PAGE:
I can’t believe I had forgotten that scene, two days later and I’m still smiling. It went over the kids’ heads, but they were kind enough to laugh along with me.

On the whole it was positively received. It wasn’t quite as immediate as “The Holy Grail,” but they did like it.

Now I have to get some Marx brothers. Duck Soup Anyone?

Sunday, May 07, 2006

Fun with Chocolate Bunnies

I love Easter, or more accurately Easter candy. One of the best days of the year is the day after Easter when all the candy gets marked down. The good stuff goes fast and I have to show up for the first few days to get peeps for my children (they love peeps, I think they are okay at best). Me, I like the caramel and marshmallow filled eggs. Then I bide my time and watch the prices drop. When they hit 75% off I get my jelly bean fix for the year.

A while back I bumped this site that takes the abuse of Easter candy to a whole new level. The part that inspired me, however, was the forth comment. The “Bunny Foo-Foo” sounded so awful I had to try it. I told Meryl about and she agreed. So I started looking for hollow bunnies.

When I first started looking, they were only half off and still too expensive for our project. At 75% off I couldn’t find any and so I thought we were out of luck. Then my local drugstore slashed their prices down to 90% off. It was too good a deal to pass up, so I dug around in the bin to see if there was anything good left. Amongst the off brand chocolate and egg coloring kits I found one lone bunny buried at the bottom of the bin. For the vast sum of twenty cents it was mine.

Originally uploaded by Teckelcar.

I excitedly called Meryl and she was still game. I set aside the bunny for when we could get together.

We discussed it on and off for awhile. What exactly should we put in it? Then we hit upon the idea of ice cream floats. Yes! That would work very nicely with the chocolate. Or we could even make sundaes. It looked like ice cream is the key ingredient.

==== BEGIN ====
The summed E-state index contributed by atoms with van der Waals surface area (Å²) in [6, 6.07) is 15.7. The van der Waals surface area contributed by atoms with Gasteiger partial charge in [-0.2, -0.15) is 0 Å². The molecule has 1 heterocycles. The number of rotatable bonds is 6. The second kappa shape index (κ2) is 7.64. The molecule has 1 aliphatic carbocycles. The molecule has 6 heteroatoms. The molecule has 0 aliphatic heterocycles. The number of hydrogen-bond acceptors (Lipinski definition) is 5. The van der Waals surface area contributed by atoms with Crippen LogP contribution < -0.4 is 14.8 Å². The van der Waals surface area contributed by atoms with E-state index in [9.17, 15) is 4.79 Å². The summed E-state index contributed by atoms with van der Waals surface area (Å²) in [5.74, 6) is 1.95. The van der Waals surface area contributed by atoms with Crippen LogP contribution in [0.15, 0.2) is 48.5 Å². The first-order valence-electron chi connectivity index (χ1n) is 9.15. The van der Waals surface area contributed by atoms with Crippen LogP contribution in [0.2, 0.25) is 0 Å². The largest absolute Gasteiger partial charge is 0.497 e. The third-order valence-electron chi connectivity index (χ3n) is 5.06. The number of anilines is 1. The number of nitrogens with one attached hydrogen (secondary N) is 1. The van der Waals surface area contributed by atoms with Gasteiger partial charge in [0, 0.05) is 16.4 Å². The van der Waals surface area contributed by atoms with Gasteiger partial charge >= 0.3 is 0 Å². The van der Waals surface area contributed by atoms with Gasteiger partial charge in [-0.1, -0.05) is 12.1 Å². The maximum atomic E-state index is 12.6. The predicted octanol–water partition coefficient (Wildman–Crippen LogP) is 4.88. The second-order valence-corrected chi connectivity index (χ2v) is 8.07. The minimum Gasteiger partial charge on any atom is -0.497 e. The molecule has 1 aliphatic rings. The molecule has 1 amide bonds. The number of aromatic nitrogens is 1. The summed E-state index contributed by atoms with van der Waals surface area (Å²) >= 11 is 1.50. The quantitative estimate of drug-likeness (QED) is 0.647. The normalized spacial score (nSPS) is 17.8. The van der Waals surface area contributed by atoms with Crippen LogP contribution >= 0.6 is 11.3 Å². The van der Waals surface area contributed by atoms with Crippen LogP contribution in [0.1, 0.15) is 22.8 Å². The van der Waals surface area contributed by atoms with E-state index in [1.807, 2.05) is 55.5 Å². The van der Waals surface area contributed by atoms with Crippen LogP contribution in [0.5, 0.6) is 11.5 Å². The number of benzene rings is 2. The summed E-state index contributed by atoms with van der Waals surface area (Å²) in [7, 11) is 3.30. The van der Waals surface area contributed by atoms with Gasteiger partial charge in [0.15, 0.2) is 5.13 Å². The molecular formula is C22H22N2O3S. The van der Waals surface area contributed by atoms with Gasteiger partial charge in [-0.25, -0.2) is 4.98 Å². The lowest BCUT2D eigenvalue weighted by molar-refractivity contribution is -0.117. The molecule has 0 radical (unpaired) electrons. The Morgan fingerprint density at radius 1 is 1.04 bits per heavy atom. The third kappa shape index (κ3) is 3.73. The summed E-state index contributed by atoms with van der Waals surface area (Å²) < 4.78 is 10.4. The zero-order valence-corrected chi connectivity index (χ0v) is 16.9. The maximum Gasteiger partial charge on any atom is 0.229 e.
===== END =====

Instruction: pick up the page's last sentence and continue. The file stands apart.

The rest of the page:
On Saturday Meryl came over with some luscious ice cream. Once the kids were tucked in bed we pulled out our ingredients.

The first order of business was the bunny.

Originally uploaded by Teckelcar.

With a sharp knife, heated in hot water, I cut the bunny along its seam. I figured it was most likely to break and or leak around the seam and it would make for a better presentation. Meryl got some funny shots of me doing the deed. Hopefully she’ll send along a copy. I had loads of fun poking at the little chocolate beastie with my knife. The whole thing was completely absurd.

Sadly one half broke, but I was able to repair it. I first tried running hot water along the edges to slightly melt it and press the bits back together, but it didn’t work. Meryl kept making suggestions about using matches and such to melt it, but I thought that would be too much heat and it would burn the chocolate. Then I remembered that we have a whole mess of Magic Shell in the cupboard. I triumphantly brought it out and declared it as “magic bunny glue.” Of course this necessitated a side trip for the bisected bunny into the freezer to set up the repair. This tricky because my freezer is usually jammed packed and I had to squeeze in the plate.

Once the glued bunny was ready (or more accurately I got tired of waiting), it was fished out of the freezer and the two halves were filled with ice cream.

Originally uploaded by Teckelcar.

Doesn’t that look yummy?

Then we added the sodas of our choice. Meryl is a Coke kind of gal, while I prefer the slightly more unusual Boston cooler, which uses ginger ale.

Originally uploaded by Teckelcar.

Look how nicely the ice cream has foamed up.

Then we dug into our bunny treats.

Originally uploaded by Teckelcar.

The bunny was *much* improved with the addition the floats. This makes sense, since we were using some very good ice cream. We didn’t actually finish all of the chocolate, even I have limits to how much cheap chocolate I can eat, but we did have fun. And the magic shell did a fairly good job repairing the breaks. In fact it was so good that the bunny half got stuck to the plate.